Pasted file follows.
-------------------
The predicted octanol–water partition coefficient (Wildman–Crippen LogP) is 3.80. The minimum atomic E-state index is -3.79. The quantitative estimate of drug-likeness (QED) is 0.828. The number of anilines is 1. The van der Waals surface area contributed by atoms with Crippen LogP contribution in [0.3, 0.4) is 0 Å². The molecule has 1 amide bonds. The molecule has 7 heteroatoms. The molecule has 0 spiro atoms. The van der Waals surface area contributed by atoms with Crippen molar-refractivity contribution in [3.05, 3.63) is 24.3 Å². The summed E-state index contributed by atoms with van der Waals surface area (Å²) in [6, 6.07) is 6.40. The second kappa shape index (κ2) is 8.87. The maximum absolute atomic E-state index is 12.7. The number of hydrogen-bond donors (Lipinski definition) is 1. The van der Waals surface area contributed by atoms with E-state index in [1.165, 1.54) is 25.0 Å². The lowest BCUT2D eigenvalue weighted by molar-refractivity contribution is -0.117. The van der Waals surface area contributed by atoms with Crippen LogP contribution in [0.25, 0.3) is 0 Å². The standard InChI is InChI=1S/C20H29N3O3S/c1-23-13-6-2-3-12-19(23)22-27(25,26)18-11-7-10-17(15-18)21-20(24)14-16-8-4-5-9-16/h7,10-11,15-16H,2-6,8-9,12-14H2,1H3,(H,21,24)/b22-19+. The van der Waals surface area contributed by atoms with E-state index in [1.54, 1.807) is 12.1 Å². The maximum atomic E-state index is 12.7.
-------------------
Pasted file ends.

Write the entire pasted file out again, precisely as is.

The predicted octanol–water partition coefficient (Wildman–Crippen LogP) is 3.80. The minimum atomic E-state index is -3.79. The quantitative estimate of drug-likeness (QED) is 0.828. The number of anilines is 1. The van der Waals surface area contributed by atoms with Crippen LogP contribution in [0.3, 0.4) is 0 Å². The molecule has 1 amide bonds. The molecule has 7 heteroatoms. The molecule has 0 spiro atoms. The van der Waals surface area contributed by atoms with Crippen molar-refractivity contribution in [3.05, 3.63) is 24.3 Å². The summed E-state index contributed by atoms with van der Waals surface area (Å²) in [6, 6.07) is 6.40. The second kappa shape index (κ2) is 8.87. The maximum absolute atomic E-state index is 12.7. The number of hydrogen-bond donors (Lipinski definition) is 1. The van der Waals surface area contributed by atoms with E-state index in [1.165, 1.54) is 25.0 Å². The lowest BCUT2D eigenvalue weighted by molar-refractivity contribution is -0.117. The van der Waals surface area contributed by atoms with Crippen LogP contribution in [0.25, 0.3) is 0 Å². The standard InChI is InChI=1S/C20H29N3O3S/c1-23-13-6-2-3-12-19(23)22-27(25,26)18-11-7-10-17(15-18)21-20(24)14-16-8-4-5-9-16/h7,10-11,15-16H,2-6,8-9,12-14H2,1H3,(H,21,24)/b22-19+. The van der Waals surface area contributed by atoms with E-state index in [1.54, 1.807) is 12.1 Å². The maximum atomic E-state index is 12.7.